Series of small earthquakes rattles Northern California

An inversion layer traps a low level of smog and particulates above Oakland, Calif. on Tuesday, April 23, 2019. (Paul Chinn/San Francisco Chronicle via AP)

A string of small earthquakes struck Northern California on Tuesday in the state’s latest series of climate woes.

Three small earthquakes occurred just after 6 a.m. PST and were measured northwest of Pacifica, Calif., with the largest of the three reaching a 3.4 magnitude, according to the U.S. Geological Survey (USGS). The other two earthquakes, according to the preliminary data, both reached a 2.6 magnitude.

The 3.4 earthquake rattled the area first at about 6:01 a.m. before being followed by the pair of 2.6 quakes hitting at 6:03 a.m. and 6:04 a.m., according to the USGS. CBS San Francisco reported that there was no immediate damage or injuries from the earthquakes.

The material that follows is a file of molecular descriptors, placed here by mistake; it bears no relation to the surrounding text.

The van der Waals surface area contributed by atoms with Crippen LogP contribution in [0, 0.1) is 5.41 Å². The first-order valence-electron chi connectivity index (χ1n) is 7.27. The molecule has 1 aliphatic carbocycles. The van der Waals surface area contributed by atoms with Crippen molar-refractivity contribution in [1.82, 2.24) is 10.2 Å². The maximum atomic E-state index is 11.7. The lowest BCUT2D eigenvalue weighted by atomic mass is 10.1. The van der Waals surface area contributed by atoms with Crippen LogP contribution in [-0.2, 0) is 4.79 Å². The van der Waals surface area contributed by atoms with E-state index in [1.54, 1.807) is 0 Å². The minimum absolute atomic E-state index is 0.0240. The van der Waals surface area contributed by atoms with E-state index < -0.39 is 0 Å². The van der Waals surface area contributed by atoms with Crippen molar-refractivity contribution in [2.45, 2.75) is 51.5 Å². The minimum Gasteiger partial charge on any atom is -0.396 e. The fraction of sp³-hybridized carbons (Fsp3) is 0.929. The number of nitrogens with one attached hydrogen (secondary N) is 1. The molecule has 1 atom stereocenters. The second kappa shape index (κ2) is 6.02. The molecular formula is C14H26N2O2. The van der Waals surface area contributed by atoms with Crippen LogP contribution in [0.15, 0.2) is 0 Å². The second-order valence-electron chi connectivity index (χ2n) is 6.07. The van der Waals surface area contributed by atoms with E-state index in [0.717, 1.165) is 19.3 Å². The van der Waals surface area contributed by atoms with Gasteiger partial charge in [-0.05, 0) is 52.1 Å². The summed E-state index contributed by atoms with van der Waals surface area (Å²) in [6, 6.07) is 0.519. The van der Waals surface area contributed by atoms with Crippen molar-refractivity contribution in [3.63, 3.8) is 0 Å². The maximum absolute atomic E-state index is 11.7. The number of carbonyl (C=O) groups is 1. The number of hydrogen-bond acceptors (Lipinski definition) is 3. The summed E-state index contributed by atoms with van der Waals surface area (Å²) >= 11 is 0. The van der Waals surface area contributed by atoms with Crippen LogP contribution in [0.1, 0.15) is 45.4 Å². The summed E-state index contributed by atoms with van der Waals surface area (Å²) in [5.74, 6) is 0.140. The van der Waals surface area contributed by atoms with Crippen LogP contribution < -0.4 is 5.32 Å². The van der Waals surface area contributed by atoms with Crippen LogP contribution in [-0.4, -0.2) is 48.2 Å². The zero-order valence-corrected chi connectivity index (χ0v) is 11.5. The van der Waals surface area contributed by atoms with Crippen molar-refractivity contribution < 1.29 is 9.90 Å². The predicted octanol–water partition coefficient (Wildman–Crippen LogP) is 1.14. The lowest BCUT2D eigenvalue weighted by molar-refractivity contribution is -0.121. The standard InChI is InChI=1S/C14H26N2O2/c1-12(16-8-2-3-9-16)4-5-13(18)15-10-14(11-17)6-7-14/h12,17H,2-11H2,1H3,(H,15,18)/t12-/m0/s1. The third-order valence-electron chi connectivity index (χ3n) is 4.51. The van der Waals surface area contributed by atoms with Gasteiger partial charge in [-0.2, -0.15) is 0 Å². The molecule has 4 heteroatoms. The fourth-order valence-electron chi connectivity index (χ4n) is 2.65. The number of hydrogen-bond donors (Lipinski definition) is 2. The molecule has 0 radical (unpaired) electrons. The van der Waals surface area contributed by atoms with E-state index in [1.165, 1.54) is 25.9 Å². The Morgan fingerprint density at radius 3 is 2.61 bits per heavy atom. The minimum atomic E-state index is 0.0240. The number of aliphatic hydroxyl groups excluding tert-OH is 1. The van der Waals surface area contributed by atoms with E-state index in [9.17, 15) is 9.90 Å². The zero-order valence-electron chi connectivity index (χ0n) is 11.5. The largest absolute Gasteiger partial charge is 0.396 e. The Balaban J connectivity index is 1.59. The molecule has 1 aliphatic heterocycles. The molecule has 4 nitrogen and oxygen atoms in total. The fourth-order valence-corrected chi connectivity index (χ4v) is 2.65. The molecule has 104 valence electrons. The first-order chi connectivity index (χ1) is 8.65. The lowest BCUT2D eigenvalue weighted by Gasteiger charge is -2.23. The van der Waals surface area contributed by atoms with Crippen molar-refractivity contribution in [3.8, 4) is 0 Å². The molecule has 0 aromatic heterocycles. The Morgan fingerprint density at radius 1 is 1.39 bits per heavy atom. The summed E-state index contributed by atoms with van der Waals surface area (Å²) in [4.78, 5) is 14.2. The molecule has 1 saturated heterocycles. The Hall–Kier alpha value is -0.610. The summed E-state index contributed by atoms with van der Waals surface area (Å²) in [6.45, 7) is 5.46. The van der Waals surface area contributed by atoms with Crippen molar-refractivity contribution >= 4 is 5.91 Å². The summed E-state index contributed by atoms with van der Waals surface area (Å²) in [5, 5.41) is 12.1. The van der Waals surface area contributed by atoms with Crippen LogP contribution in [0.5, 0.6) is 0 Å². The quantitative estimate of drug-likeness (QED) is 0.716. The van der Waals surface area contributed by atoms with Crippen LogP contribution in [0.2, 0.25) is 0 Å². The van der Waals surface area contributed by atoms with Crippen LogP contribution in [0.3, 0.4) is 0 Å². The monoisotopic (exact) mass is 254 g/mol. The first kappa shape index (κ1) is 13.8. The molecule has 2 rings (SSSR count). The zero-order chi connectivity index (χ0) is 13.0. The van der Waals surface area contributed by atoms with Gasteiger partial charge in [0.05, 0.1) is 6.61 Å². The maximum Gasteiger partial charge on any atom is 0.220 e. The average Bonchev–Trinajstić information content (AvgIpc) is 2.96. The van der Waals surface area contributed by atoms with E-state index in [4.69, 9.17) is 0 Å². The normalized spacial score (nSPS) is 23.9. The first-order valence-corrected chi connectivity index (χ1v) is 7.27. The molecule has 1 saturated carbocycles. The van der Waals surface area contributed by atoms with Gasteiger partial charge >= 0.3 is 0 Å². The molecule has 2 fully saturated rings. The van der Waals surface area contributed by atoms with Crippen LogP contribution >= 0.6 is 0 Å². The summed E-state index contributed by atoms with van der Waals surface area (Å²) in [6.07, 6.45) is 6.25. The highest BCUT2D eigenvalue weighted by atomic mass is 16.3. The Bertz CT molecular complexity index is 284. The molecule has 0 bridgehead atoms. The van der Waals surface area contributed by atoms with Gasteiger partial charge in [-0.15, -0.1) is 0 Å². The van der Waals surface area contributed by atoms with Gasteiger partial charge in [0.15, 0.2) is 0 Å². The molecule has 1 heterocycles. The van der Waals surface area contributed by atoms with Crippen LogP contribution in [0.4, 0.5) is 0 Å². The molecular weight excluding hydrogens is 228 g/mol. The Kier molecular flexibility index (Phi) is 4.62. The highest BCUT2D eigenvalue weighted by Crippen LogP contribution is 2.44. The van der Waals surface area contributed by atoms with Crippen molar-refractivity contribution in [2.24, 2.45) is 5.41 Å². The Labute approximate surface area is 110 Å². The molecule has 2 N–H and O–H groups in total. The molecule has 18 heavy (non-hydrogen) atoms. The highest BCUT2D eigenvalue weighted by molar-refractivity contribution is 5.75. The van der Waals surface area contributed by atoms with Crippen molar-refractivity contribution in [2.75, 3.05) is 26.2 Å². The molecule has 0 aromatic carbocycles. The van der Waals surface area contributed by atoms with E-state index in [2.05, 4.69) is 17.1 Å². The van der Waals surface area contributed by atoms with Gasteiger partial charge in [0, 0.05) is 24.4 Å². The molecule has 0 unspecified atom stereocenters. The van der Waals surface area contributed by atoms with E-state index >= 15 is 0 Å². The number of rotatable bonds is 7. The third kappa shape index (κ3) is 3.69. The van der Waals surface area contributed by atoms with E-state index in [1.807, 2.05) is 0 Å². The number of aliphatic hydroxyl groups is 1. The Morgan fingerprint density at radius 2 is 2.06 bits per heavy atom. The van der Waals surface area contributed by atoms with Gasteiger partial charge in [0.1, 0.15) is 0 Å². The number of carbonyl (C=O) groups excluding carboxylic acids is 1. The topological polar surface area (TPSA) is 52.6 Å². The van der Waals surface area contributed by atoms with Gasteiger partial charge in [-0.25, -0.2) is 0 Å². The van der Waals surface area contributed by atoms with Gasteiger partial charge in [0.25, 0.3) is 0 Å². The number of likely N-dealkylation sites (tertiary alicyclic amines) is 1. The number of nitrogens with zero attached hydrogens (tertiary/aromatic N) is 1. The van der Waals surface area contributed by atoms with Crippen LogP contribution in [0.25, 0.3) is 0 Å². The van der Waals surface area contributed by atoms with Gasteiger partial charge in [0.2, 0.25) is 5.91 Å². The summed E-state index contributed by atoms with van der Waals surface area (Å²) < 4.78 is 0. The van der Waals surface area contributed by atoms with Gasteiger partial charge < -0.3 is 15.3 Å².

More than 1,000 people reported that they felt the earthquakes, including people as far north as San Francisco, according to USGS.

According to California’s Department of Conservation, the state gets two to three earthquakes a year with a magnitude of 5.5 or higher that can cause “moderate damage.”

California has been walloped by a series of winter storms this season and has suffered from heavy snowfall, damaging winds and historic high levels of rainfall. In the latest of California’s storms, five people were left dead last week and more than 80,000 were without power.

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